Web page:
Jennifer Lynn Hill

Jennifer Lynn Hill
New York University | NYU · Department of Applied Statistics Social Science and Humanities

PhD in Statistics, Harvard U.

About

74
Publications
32,689
Reads
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17,235
Citations
Introduction
I am the Co-Director of the Center for Research Involving Innovative Statistical Methodology (PRIISM) and the new Master's Program in Applied Statistics for Social Science Research (A3SR), steinhardt.nyu.edu/humsocsci/applied_statistics/. I work to develop practical causal inference methods which try to minimize the number and strength of required assumptions. This work has been applied in fields that span the social, behavioral and medical sciences.
Additional affiliations
July 2008 - December 2015
New York University
Position
  • Professor
September 2002 - August 2008
Columbia University
Position
  • Professor (Associate)
January 2002 - December 2008
Columbia University
Description
  • Assistant Professor Associate Professor
Education
September 1995 - June 2000
Harvard University
Field of study
  • Statistics

Publications

Publications (74)
Research
Full-text available
This analysis estimates the impact on basic reading assessments for Syrian refugee children of attending a non-formal remedial support program that was infused with SEL practices. Both the treatment effects of high versus low attendance and the average dosage-response functions for continuous attendance were estimated using BART for causal inferenc...
Article
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Visual diagnosis of radiographs, histology and electrocardiograms lends itself to deliberate practice, facilitated by large online banks of cases. Which cases to supply to which learners in which order is still to be worked out, with there being considerable potential for adapting the learning. Advances in statistical modeling, based on an accumula...
Article
Bayesian additive regression trees (BART) provides a flexible approach to fitting a variety of regression models while avoiding strong parametric assumptions. The sum-of-trees model is embedded in a Bayesian inferential framework to support uncertainty quantification and provide a principled approach to regularization through prior specification. T...
Article
Response to discussion of Dorie (2017), in which the authors of that piece express their gratitude to the discussants, rebut some specific criticisms, and argue that the limitations of the 2016 Atlantic Causal Inference Competition represent an exciting opportunity for future competitions in a similar mold.
Article
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Available here: http://www.tandfonline.com/eprint/ygfsdhqPzcSD7j9v9pxm/full Maternal education is one of the strongest predictors of children's academic outcomes. One possible explanation for this is that more highly educated mothers more frequently engage in parenting practices that may promote children's later cognitive development; however, mo...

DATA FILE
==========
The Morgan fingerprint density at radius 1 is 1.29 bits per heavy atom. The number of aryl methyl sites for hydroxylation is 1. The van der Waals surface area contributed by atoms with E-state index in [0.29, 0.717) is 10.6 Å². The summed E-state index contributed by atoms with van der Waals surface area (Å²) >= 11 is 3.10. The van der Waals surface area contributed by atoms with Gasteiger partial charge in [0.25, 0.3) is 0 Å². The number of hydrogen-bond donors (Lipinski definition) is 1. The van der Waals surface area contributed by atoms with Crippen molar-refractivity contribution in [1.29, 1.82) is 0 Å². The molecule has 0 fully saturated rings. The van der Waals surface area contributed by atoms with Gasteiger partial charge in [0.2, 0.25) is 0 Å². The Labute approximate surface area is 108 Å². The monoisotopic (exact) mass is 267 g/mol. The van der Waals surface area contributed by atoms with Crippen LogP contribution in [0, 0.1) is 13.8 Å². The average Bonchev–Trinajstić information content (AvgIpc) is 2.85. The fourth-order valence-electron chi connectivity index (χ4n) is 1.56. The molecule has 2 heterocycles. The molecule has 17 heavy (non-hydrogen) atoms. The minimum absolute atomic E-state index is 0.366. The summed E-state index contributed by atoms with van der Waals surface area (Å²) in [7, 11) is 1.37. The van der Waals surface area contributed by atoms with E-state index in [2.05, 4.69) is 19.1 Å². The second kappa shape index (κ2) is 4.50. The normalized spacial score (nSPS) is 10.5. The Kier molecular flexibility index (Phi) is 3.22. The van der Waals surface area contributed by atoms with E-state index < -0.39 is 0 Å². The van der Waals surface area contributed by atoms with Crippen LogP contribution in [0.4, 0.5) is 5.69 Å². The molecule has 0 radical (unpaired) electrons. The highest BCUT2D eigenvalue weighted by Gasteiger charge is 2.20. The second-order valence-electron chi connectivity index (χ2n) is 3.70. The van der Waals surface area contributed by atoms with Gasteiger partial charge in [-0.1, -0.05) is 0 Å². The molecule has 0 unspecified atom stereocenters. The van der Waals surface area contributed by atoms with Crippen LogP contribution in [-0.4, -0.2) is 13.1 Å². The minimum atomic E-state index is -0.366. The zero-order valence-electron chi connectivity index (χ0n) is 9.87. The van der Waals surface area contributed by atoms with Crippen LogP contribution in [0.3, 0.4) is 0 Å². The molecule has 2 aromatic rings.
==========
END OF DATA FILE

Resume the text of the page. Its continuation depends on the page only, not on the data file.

Article
This study evaluates the effect of attending a U.S. public middle or junior high school as compared with a K-8 school on eighth graders’ academic and psychosocial outcomes. In a national sample, we conducted propensity score weighted regression analysis. Initial findings indicated that for eighth-grade students, attending a middle or junior high sc...
Article
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Statisticians have made great strides towards assumption-free estimation of causal estimands in the past few decades. However this explosion in research has resulted in a breadth of inferential strategies that both create opportunities for more reliable inference as well as complicate the choices that an applied researcher has to make and defend. R...
Article
In the analysis of causal effects in non-experimental studies, conditioning on observable covariates is one way to try to reduce unobserved confounder bias. However, a developing literature has shown that conditioning on certain covariates may increase bias, and the mechanisms underlying this phenomenon have not been fully explored. We add to the l...
Article
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When estimating causal effects, unmeasured confounding and model misspecification are both potential sources of bias. We propose a method to simultaneously address both issues in the form of a semi-parametric sensitivity analysis. In particular, our approach incorporates Bayesian Additive Regression Trees into a two-parameter sensitivity analysis s...
Article
A major obstacle to developing evidenced-based policy is the difficulty of implementing randomized experiments to answer all causal questions of interest. When using a nonexperimental study, it is critical to assess how much the results could be affected by unmeasured confounding. We present a set of graphical and numeric tools to explore the sensi...